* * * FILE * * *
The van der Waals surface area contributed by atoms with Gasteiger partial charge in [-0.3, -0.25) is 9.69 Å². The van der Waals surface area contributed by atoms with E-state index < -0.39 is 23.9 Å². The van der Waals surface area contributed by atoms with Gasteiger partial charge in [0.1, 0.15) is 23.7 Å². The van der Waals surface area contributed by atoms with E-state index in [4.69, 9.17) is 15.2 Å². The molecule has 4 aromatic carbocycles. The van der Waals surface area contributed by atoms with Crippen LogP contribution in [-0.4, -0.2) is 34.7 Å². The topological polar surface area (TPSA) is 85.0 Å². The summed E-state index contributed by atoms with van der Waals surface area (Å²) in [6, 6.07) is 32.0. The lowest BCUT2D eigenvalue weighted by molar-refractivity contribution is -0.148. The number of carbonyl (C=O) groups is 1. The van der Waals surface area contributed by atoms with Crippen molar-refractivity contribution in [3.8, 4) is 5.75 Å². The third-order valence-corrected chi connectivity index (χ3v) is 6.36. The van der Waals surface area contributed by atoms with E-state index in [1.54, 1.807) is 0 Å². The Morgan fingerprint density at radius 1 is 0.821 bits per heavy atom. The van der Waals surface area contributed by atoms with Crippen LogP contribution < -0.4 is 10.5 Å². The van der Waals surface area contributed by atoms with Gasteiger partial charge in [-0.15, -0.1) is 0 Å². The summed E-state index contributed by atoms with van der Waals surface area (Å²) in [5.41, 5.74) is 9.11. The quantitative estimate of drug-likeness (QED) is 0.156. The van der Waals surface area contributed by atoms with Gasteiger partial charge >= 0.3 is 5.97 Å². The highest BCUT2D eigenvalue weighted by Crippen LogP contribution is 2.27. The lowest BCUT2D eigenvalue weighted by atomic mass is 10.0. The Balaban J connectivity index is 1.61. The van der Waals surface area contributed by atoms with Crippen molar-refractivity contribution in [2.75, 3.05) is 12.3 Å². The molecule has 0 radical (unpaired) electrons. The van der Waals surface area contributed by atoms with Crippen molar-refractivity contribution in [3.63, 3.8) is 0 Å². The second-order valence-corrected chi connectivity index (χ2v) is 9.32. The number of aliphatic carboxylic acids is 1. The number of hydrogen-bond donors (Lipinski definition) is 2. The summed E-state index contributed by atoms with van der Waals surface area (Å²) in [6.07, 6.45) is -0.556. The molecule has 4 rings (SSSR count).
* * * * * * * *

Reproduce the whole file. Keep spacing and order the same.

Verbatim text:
The van der Waals surface area contributed by atoms with Gasteiger partial charge in [-0.3, -0.25) is 9.69 Å². The van der Waals surface area contributed by atoms with E-state index < -0.39 is 23.9 Å². The van der Waals surface area contributed by atoms with Gasteiger partial charge in [0.1, 0.15) is 23.7 Å². The van der Waals surface area contributed by atoms with E-state index in [4.69, 9.17) is 15.2 Å². The molecule has 4 aromatic carbocycles. The van der Waals surface area contributed by atoms with Crippen LogP contribution in [-0.4, -0.2) is 34.7 Å². The topological polar surface area (TPSA) is 85.0 Å². The summed E-state index contributed by atoms with van der Waals surface area (Å²) in [6, 6.07) is 32.0. The lowest BCUT2D eigenvalue weighted by molar-refractivity contribution is -0.148. The number of carbonyl (C=O) groups is 1. The van der Waals surface area contributed by atoms with Crippen molar-refractivity contribution in [3.8, 4) is 5.75 Å². The third-order valence-corrected chi connectivity index (χ3v) is 6.36. The van der Waals surface area contributed by atoms with E-state index in [1.54, 1.807) is 0 Å². The Morgan fingerprint density at radius 1 is 0.821 bits per heavy atom. The van der Waals surface area contributed by atoms with Crippen LogP contribution < -0.4 is 10.5 Å². The van der Waals surface area contributed by atoms with Gasteiger partial charge in [-0.15, -0.1) is 0 Å². The summed E-state index contributed by atoms with van der Waals surface area (Å²) in [5.41, 5.74) is 9.11. The quantitative estimate of drug-likeness (QED) is 0.156. The van der Waals surface area contributed by atoms with Gasteiger partial charge >= 0.3 is 5.97 Å². The highest BCUT2D eigenvalue weighted by Crippen LogP contribution is 2.27. The lowest BCUT2D eigenvalue weighted by atomic mass is 10.0. The Balaban J connectivity index is 1.61. The van der Waals surface area contributed by atoms with Crippen molar-refractivity contribution in [2.75, 3.05) is 12.3 Å². The molecule has 0 radical (unpaired) electrons. The van der Waals surface area contributed by atoms with Crippen molar-refractivity contribution in [3.63, 3.8) is 0 Å². The second-order valence-corrected chi connectivity index (χ2v) is 9.32. The number of aliphatic carboxylic acids is 1. The number of hydrogen-bond donors (Lipinski definition) is 2. The summed E-state index contributed by atoms with van der Waals surface area (Å²) in [6.07, 6.45) is -0.556. The molecule has 4 rings (SSSR count).